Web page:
A ready conclusion is drawn by a significant number of Moroccans, who believe that abolishing the chapter will contribute to the growth of such social phenomena as “abandoned children” and “single mothers.” They also think the chapter should be kept as a “moral deterrent” to a “state of chaos”.
“Although there are laws that prohibit abortion and sexual relations outside of marriage, these issues have increased, as between 600 and 800 clandestine abortions are being performed, and dozens of children are being abandoned, daily,” said Nadir.
“This is the result of the absence of serious sexual education and social awareness, and a number of other complex matters.” According to Nadir, the safest way to mitigate such phenomena is to abolish the criminative articles related to Chapter 490, such as the criminalization of abortion, which she believes should be legalized.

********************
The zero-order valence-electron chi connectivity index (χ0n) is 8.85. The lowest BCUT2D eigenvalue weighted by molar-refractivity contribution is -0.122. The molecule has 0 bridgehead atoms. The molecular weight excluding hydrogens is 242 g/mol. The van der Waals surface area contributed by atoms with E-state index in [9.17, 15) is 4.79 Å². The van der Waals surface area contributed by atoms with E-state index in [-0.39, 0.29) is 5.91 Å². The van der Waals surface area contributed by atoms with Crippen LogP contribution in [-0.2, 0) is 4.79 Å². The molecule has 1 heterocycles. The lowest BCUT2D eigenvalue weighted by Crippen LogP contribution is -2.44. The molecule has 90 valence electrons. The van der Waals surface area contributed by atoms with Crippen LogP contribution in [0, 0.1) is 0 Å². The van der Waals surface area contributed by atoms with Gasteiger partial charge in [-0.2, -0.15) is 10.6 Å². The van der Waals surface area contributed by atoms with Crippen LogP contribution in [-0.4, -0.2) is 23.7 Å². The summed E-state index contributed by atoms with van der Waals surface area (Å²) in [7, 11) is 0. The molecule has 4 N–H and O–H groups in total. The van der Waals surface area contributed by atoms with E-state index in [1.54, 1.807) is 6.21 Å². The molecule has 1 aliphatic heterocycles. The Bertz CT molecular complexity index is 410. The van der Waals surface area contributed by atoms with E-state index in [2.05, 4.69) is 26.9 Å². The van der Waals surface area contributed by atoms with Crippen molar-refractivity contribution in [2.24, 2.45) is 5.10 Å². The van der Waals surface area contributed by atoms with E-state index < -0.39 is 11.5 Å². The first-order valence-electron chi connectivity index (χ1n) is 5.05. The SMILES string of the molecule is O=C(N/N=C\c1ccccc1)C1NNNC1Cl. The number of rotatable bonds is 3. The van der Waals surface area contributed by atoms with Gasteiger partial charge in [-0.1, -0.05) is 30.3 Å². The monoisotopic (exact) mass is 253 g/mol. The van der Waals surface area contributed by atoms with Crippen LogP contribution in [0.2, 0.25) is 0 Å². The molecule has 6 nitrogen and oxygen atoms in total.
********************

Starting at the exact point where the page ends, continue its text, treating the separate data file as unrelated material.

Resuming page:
A Law Contradicting Islam
Other voices raised against the campaign to abolish Chapter 490 claimed it called for “adultery” and “opposing the law and teachings of God,” which were revealed to believers many centuries ago.
But this argument does not convince anyone, as even advocates of reformist Islamic jurisprudence believe Chapter 490 is “stricter than religion.”